Question 2: What Should I Bring to My Consultation?

To find the best debt management option for you, a trustee should ask you to bring all your financial documents to review. Your trustee will need information about all your debts, bills, income, and assets. Examples of these documents include pay stubs, tax returns, credit card bills, and bank statements.

They may also ask you to bring identification. If they don’t ask that you bring your financial information, then you may be wasting your time at your initial meeting.

Question 3: What Are My Options?

As mentioned before, it is the responsibility of your trustee to advise you of all your debt relief options based on your situation. This is actually a legal responsibility, so they will ask you a series of questions about your financial situation to better advise you of your options.

Question 4: How Much Will This Cost Me?

The fees associated with bankruptcy are not your typical service costs. LITs are paid for their services through the monthly fees you pay as part of the bankruptcy process, not as a separate monthly payment.

That said, bankruptcy may have other costs in the form of payments or assets you may give up as part of the bankruptcy process. Your trustee will discuss all potential costs and fees with you prior to filing a claim for personal bankruptcy.

Question 5: What Is My Best Option?

This is an important question to ask! The best option to appropriately address your debt challenges depends on your circumstances. Whether you choose personal bankruptcy or a consumer proposal depends on your financial situation and is, ultimately, a personal choice.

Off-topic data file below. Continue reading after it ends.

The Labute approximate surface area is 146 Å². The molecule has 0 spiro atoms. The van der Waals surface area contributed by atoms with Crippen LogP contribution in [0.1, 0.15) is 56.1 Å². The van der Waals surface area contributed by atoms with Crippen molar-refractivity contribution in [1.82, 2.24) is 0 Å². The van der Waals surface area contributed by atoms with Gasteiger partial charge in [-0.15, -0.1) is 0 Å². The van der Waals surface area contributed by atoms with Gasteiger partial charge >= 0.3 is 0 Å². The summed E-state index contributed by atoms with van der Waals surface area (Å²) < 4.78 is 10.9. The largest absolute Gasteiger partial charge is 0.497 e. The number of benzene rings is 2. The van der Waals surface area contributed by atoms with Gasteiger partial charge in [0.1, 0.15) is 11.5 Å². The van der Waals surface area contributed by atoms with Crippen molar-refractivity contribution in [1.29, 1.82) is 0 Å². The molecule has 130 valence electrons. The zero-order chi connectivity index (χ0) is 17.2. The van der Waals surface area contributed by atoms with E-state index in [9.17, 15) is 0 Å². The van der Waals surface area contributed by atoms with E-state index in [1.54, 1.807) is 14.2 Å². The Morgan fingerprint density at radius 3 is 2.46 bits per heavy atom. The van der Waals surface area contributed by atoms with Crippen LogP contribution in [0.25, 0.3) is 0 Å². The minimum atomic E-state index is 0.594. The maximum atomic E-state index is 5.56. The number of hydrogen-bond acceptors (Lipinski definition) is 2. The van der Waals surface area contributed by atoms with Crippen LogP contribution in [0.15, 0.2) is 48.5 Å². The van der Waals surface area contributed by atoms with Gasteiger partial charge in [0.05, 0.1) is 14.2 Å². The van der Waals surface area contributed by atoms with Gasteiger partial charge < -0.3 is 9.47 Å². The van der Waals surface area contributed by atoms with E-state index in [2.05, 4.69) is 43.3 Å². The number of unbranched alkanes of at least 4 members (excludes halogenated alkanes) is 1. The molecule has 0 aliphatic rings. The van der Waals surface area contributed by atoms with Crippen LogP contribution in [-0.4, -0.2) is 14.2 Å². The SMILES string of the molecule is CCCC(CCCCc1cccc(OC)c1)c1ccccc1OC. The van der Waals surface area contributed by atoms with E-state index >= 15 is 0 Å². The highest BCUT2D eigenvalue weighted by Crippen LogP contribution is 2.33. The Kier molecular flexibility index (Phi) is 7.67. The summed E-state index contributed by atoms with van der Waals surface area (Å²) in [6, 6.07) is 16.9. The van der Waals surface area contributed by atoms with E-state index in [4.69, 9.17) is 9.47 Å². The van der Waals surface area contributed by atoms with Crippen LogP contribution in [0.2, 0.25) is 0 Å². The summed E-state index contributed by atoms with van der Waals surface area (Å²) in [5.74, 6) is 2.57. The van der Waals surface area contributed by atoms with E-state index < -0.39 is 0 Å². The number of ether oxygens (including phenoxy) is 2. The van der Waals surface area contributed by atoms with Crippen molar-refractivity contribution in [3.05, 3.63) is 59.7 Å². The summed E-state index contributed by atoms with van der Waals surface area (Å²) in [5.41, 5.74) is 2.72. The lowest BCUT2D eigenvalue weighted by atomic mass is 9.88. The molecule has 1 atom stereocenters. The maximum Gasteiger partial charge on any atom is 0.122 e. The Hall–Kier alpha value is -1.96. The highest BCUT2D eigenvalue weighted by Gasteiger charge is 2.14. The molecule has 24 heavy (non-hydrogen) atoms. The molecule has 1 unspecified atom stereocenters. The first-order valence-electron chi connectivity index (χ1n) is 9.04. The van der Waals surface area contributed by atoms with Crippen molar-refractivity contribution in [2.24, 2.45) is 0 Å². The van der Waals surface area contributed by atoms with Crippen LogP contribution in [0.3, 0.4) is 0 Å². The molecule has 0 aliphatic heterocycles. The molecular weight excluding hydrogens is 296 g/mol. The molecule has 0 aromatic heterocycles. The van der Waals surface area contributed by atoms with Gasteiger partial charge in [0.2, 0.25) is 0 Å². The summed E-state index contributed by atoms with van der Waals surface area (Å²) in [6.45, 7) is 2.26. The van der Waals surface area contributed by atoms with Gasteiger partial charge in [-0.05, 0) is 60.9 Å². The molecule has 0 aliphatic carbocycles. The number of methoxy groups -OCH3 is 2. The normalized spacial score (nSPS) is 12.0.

A bankruptcy trustee will help you navigate the pros and cons of both, and offer an honest financial assessment to help you make an informed decision. In fact, trustees have an obligation to advise you of all your options. Only then can they help you decide which direction you should go in.

Question 6: What’s the Process and Where Do We Start?

This largely depends, again, on the option you choose. Once you make a decision, though, it all begins with paperwork filed by your bankruptcy trustee.

Once that paperwork is filed, you’ve started! You’ll notice an immediate halt to debt collection actions, and all interest accumulating on your debts will immediately freeze.

From there, your trustee will develop your own personalized plan and will help you develop better money management skills and habits.

Why It’s Important to Feel Comfortable with The Bankruptcy Trustee You Choose

Filing for a consumer proposal or bankruptcy in Ottawa can be a lengthy and stressful process. And the last thing you want is to make it more stressful by working with someone you don’t feel comfortable with.

Make sure to ask as many questions as you need to (including the ones mentioned above) to ensure you find an experienced and dedicated trustee who you trust to get the job done properly.

If you’re comfortable with your trustee, you can ease your stress and start the path to debt relief while in good hands.